Tucson-area photography teacher Michael Halfmann shoots his way onto CAC Wall of Success
By Guy Harrison, Media & Marketing Specialist
(This story is one in an occasional series of features highlighting Central Arizona College alumni and Wall of Success inductees)
PINAL COUNTY, Ariz. –Michael Halfmann’s story is a tale of two very accomplished careers. His efforts in both have landed him on Central Arizona College’s Wall of Success.
“It feels great,” Halfmann says of being inducted. “It makes me feel good that the awards or any of the recognition I get validates everything I do.”
For roughly 13 years after finishing his classes at CAC, Halfmann toiled as a photographer, first on staff with the Casa Grande Dispatch and then as part owner of Ray Manley Portraits.
With his elder business partners beginning to discuss retirement and the world of photography starting its transition into the digital age, Halfmann knew he would have to make a bigger investment in order to keep Ray Manley Portraits afloat.
Halfmann started looking for full-time work. While waiting to hear about a job with the Tucson Police Department, Halfmann’s brother, who was the one who first introduced Michael to CAC and was already a teacher, informed him of two photography teaching openings at the local school districts that would spawn his second career.
Since 1993, the native of Fond du Lac, Wis., has been teaching photo imaging to students within the Sierra Vista and Tucson Unified school districts. In that time, he has received Teacher of the Year honors from the Arizona Technology and Industrial Education Association (ATIEA) and has seen many of his students go on to become professional photographers.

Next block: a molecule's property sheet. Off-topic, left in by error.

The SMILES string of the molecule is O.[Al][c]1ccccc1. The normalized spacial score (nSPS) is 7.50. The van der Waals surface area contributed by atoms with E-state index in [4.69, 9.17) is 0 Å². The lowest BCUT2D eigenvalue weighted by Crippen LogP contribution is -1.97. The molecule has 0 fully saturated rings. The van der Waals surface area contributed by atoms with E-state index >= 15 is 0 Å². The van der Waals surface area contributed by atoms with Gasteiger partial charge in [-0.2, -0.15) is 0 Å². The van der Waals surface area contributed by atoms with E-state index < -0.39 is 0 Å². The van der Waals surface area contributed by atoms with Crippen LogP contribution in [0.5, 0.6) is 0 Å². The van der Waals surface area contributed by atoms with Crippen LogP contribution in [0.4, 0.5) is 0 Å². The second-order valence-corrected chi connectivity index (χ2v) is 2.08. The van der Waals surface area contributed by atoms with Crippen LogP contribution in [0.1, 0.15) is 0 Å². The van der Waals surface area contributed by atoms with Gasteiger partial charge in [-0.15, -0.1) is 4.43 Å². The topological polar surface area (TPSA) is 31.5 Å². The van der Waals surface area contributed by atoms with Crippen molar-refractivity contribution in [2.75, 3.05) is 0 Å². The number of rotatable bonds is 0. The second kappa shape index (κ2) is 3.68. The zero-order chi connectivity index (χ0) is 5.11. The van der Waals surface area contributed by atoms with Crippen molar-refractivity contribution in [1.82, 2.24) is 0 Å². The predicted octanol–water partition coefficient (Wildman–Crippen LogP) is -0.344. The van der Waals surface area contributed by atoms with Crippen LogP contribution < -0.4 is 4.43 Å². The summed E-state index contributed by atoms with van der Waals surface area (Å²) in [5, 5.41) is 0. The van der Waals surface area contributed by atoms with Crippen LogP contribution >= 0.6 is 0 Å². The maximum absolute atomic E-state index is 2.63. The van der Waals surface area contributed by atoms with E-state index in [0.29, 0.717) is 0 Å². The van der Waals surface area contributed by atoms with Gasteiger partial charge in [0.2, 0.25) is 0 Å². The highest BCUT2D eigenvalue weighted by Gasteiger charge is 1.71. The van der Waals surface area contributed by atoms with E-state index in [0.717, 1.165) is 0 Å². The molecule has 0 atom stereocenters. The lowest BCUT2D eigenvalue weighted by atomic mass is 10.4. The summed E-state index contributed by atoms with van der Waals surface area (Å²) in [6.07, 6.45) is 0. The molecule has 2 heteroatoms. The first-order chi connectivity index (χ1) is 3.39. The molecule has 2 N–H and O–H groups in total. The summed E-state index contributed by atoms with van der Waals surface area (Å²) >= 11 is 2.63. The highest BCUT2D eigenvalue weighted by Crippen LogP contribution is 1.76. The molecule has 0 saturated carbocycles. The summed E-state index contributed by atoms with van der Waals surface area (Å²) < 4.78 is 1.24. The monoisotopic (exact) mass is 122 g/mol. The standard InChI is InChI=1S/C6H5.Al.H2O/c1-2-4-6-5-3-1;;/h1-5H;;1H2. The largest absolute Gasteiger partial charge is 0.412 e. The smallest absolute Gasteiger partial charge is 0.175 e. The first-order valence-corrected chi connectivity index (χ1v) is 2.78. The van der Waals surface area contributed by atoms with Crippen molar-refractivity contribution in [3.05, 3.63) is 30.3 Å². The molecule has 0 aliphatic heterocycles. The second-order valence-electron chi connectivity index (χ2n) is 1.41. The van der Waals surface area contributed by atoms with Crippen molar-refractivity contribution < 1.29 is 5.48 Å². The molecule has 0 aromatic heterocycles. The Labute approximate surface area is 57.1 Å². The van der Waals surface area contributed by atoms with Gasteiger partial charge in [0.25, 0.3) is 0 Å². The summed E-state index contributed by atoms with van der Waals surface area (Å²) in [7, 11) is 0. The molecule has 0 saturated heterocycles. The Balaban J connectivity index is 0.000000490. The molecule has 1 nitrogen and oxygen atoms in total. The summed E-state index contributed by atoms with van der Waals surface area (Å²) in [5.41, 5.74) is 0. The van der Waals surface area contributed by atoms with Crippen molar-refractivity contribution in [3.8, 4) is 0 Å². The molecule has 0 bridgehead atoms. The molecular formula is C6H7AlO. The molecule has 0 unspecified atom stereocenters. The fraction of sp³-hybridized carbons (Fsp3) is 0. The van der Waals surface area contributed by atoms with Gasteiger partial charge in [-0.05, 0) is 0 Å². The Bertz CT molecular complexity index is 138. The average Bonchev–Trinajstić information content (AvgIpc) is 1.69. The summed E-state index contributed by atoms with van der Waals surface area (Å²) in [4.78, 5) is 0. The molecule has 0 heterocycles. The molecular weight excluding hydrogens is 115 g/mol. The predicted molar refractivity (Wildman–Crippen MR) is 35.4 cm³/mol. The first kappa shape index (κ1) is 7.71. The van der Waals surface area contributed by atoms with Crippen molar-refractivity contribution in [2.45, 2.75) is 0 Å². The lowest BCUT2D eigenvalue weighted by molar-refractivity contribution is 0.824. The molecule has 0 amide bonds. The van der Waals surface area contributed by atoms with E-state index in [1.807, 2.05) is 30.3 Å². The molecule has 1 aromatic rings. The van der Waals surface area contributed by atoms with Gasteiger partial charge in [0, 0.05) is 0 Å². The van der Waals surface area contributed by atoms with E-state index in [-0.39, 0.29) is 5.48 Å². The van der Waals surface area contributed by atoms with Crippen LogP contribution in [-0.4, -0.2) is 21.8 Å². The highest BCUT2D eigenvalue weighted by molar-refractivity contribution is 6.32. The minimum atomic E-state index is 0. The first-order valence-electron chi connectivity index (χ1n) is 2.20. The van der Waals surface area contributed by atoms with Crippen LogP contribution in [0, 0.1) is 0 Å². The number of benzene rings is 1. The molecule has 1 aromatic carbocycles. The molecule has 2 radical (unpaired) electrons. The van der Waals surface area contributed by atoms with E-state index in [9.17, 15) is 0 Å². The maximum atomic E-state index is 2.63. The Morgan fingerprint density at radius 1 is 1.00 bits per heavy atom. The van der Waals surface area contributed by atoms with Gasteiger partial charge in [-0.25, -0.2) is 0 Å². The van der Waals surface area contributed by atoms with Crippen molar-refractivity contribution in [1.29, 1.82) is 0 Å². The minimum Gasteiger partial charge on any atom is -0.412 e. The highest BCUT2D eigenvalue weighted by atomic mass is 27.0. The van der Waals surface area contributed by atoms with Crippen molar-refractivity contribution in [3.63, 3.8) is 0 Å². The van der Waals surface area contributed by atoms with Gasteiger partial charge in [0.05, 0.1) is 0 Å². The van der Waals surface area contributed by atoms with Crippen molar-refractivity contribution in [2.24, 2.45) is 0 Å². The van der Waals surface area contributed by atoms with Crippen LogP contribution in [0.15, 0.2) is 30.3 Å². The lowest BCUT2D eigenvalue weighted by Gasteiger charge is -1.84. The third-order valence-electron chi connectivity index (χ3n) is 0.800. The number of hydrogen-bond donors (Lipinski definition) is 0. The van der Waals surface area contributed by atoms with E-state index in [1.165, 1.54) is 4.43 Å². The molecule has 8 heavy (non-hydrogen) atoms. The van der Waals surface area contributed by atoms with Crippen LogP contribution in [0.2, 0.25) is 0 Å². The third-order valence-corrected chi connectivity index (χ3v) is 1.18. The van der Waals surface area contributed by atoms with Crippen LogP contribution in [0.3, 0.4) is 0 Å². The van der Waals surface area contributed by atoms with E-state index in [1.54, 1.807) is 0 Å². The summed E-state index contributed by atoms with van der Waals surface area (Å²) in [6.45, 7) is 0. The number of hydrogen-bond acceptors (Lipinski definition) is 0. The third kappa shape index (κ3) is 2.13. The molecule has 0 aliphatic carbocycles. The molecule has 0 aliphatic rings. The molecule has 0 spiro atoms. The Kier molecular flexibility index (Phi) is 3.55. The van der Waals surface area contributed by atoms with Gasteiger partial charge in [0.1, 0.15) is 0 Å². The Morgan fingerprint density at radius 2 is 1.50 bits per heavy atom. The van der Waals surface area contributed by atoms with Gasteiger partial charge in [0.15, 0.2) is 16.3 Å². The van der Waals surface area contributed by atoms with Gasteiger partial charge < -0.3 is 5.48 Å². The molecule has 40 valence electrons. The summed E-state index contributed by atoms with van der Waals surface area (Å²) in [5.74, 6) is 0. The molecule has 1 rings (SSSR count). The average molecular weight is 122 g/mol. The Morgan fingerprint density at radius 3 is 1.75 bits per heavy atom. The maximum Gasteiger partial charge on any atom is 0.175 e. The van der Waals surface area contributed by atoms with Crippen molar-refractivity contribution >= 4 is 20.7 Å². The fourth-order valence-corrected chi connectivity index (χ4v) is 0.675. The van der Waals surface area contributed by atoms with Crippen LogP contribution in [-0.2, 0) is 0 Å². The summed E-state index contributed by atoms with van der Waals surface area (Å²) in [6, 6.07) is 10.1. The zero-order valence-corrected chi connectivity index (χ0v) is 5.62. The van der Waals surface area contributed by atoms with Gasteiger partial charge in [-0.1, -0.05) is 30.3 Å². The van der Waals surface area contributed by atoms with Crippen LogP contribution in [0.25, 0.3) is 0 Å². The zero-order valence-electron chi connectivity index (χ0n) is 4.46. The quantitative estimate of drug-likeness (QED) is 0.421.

Halfmann’s role within the teaching community also has grown. He now serves Sahuaro High School in Tucson as its Joint Technology Education District (JTED) coordinator as well as its career and technical education department chair.
Looking back on his accomplishments, Halfmann holds a special place in his heart for CAC as the institution that started him down his career path.
When he was a student at CAC, Halfmann was a photo editor for the Cactus, the campus newspaper. He took his camera everywhere, recalling one instance in which he took a photo of a car fire in Casa Grande that he would go on to sell to the Dispatch. This, according to Halfmann, is when he knew that a career in photography was for him.
Now, as a teacher, Halfmann can give back to his students the excitement he felt as the student who took his camera everywhere.
“I love it when the students get excited about photography,” Halfmann said. “When you show them a new technique with the camera, or with Photoshop, the kids say, ‘Whoa, this is cool’ and take off with it.”
In a sense, Halfmann has come full circle. The process of getting his education at CAC and beyond, as well as the impact that he makes in his students’ lives, made his November 2012 induction especially gratifying to him.
“This validates education. It shows that education and hard work pay off.”